expectations vs. reality
Foxconn appears to be backing away from a key factory deal talked up by the Trump administration in 2017.
President Trump announced in July 2017 that Foxconn Technology Group would "build a state-of-the-art manufacturing facility for the production of LCD panel products in southern Wisconsin," which would be a $10 billion investment creating "thousands of new jobs." A White House statement touted that "while pundits have said for years that electronics manufacturing in the U.S. was a lost cause, the policies and focus of President Trump’s administration are producing results that show America can eventually re-emerge as a dominate country in advanced manufacturing."
Wisconsin Gov. Scott Walker (R) said the plant would create 13,000 jobs, although Foxconn itself only promised to create 3,000 jobs with "the potential to grow to 13,000," per Politifact. Trump often enthusiastically cited this deal in public remarks. "[Foxconn] came to Wisconsin with the most incredible plan," he said at a rally, per Vanity Fair. "It's the most incredible thing I've ever seen."
But now, Foxconn is reconsidering its options and may ditch the factory entirely, reports Reuters. The company is now considering making its LCD screens entirely in China and Japan and instead creating a "technology hub" in Wisconsin rather than a factory. Reuters reports that the number of jobs created by the end of 2020 could be as low as 1,000, down from its previous estimate of 5,200, but Louis Woo, special assistant to Foxconn Chief Executive Terry Gou, says about three-quarters of these will be R&D and design positions rather than blue-collar manufacturing jobs.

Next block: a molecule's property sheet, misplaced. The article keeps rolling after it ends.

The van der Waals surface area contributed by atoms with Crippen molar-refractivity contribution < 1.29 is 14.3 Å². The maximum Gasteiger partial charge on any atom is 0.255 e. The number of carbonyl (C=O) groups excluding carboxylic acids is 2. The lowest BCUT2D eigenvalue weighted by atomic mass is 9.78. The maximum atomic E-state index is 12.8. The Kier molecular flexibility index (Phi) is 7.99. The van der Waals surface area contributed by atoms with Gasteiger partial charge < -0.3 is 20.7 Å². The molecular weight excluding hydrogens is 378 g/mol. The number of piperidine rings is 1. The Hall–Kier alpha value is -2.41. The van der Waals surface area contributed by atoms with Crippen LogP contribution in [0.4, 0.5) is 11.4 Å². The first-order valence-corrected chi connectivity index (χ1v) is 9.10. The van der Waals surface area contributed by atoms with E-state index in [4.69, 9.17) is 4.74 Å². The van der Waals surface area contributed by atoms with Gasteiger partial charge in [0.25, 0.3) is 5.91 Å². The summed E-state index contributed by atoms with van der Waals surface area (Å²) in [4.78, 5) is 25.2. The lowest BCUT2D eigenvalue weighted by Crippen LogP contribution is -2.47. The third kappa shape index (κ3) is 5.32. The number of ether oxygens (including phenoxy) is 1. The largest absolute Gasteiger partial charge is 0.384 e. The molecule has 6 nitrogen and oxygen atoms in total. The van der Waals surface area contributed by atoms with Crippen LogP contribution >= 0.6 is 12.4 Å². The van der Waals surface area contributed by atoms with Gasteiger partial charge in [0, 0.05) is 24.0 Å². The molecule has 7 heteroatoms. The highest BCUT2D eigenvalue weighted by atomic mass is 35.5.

Foxconn said changes in the global marketplace have "necessitated the adjustment of plans for all projects," writes The Associated Press. While not specifically outlining any plans, the company said it will still create 13,000 jobs. But it seems the odds that Wisconsinites' expectations for this project will ultimately match with reality are slim.